Personal experience inspires Elizabeth academic success

Elizabeth ClatworthyA Swansea University student had both a personal and professional reason to be the first person to gain a Master’s degree in a new course that specialises in the study of autism, as she fosters an eight year old boy who has the condition.

Thirty-three year old Elizabeth Clatworthy from Mount Pleasant, was awarded a Master of Science degree in Autism and Related Conditions at a Degree and Award Congregation for Swansea University’s College of Medicine held in the City and County of Swansea’s Brangwyn Hall today (Tuesday, January 27) and was accompanied by her proud mum and friend at the ceremony.

Elizabeth, who attended Brynmill Primary School and Bishop Gore secondary school before becoming a nurse, was on a training placement when she became interested in learning more about fostering children with autism. Initially, she planned to help support parents by providing respite care for children with autism.

Elizabeth said: ‘However a five year old boy came to me to be fostered, which resulted in him being placed with me full time. He was non-verbal and had behavioural issues, but now he talks, has learned to manage his own behaviour and now I feel that there is no limit to what he can achieve.  This experience led me to apply for my Master’s degree and I have found that my learning has helped me understand more about my foster child, and equally my foster child has helped me gain greater insight into my studies.”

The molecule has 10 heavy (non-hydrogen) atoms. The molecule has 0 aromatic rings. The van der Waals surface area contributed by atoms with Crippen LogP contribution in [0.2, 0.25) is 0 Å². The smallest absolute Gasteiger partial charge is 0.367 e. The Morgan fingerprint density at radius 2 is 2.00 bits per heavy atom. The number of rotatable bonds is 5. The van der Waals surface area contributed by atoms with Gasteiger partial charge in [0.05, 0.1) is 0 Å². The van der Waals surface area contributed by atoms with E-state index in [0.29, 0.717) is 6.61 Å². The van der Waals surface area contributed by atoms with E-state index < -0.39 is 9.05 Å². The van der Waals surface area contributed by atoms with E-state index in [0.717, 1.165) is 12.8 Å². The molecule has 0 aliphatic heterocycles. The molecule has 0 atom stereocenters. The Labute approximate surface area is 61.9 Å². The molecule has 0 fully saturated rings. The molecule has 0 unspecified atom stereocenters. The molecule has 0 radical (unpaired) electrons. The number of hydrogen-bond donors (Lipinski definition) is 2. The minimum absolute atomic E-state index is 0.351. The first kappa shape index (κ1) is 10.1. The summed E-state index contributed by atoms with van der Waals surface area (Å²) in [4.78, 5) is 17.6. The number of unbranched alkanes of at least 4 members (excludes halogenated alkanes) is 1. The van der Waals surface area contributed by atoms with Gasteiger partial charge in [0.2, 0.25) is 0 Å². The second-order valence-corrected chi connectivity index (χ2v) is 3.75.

Elizabeth’s experiences also provided her fellow students with valuable insights into the condition and as a result she is to return as an external speaker to share her knowledge with current students on the course during the next academic year. 

Her studies have also helped her in her advocacy work by providing awareness training for other foster carers who are considering a placement with a special needs child.

Now Elizabeth is looking ahead and aims to begin research for a PhD at Swansea University.  She said:  “My studies at Swansea and my experiences as a foster parent have inspired me to continue my research into autism and I plan to base my doctorate on evaluating current Autism services in order to develop an online resource to support parents, carers and professionals.”

Elizabeth’s programme director, Dr Gareth Noble said: “Elizabeth was one of those students who helped other students gain an insight into what it is like living with Autism by her enthusiasm and knowledge. She made everyone learn more, including the lecturers.”